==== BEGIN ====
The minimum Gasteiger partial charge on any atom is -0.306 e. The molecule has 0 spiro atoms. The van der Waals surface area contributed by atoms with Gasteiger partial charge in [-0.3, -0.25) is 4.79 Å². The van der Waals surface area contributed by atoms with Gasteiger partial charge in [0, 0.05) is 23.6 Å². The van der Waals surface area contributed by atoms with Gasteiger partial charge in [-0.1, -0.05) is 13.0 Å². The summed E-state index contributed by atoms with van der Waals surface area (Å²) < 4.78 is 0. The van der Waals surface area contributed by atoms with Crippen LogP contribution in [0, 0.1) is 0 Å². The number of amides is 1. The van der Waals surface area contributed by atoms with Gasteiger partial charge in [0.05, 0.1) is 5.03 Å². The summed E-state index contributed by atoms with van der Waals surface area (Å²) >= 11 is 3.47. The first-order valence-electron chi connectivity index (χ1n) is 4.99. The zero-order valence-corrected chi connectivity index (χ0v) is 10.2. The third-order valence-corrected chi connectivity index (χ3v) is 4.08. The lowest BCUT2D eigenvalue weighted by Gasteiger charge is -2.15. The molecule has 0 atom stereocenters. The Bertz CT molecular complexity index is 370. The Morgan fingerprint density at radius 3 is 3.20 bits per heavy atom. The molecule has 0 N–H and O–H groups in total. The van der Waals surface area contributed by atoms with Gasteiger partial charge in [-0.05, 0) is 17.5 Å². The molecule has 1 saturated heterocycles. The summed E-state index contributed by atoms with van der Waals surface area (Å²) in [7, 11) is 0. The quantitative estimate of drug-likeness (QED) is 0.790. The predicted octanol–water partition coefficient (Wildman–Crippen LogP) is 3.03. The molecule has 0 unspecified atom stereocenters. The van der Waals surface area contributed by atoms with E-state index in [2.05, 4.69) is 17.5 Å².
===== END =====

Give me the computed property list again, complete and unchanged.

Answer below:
The minimum Gasteiger partial charge on any atom is -0.306 e. The molecule has 0 spiro atoms. The van der Waals surface area contributed by atoms with Gasteiger partial charge in [-0.3, -0.25) is 4.79 Å². The van der Waals surface area contributed by atoms with Gasteiger partial charge in [0, 0.05) is 23.6 Å². The van der Waals surface area contributed by atoms with Gasteiger partial charge in [-0.1, -0.05) is 13.0 Å². The summed E-state index contributed by atoms with van der Waals surface area (Å²) < 4.78 is 0. The van der Waals surface area contributed by atoms with Crippen LogP contribution in [0, 0.1) is 0 Å². The number of amides is 1. The van der Waals surface area contributed by atoms with Gasteiger partial charge in [0.05, 0.1) is 5.03 Å². The summed E-state index contributed by atoms with van der Waals surface area (Å²) >= 11 is 3.47. The first-order valence-electron chi connectivity index (χ1n) is 4.99. The zero-order valence-corrected chi connectivity index (χ0v) is 10.2. The third-order valence-corrected chi connectivity index (χ3v) is 4.08. The lowest BCUT2D eigenvalue weighted by Gasteiger charge is -2.15. The molecule has 0 atom stereocenters. The Bertz CT molecular complexity index is 370. The Morgan fingerprint density at radius 3 is 3.20 bits per heavy atom. The molecule has 0 N–H and O–H groups in total. The van der Waals surface area contributed by atoms with Gasteiger partial charge in [-0.05, 0) is 17.5 Å². The molecule has 1 saturated heterocycles. The summed E-state index contributed by atoms with van der Waals surface area (Å²) in [7, 11) is 0. The quantitative estimate of drug-likeness (QED) is 0.790. The predicted octanol–water partition coefficient (Wildman–Crippen LogP) is 3.03. The molecule has 0 unspecified atom stereocenters. The van der Waals surface area contributed by atoms with E-state index in [2.05, 4.69) is 17.5 Å².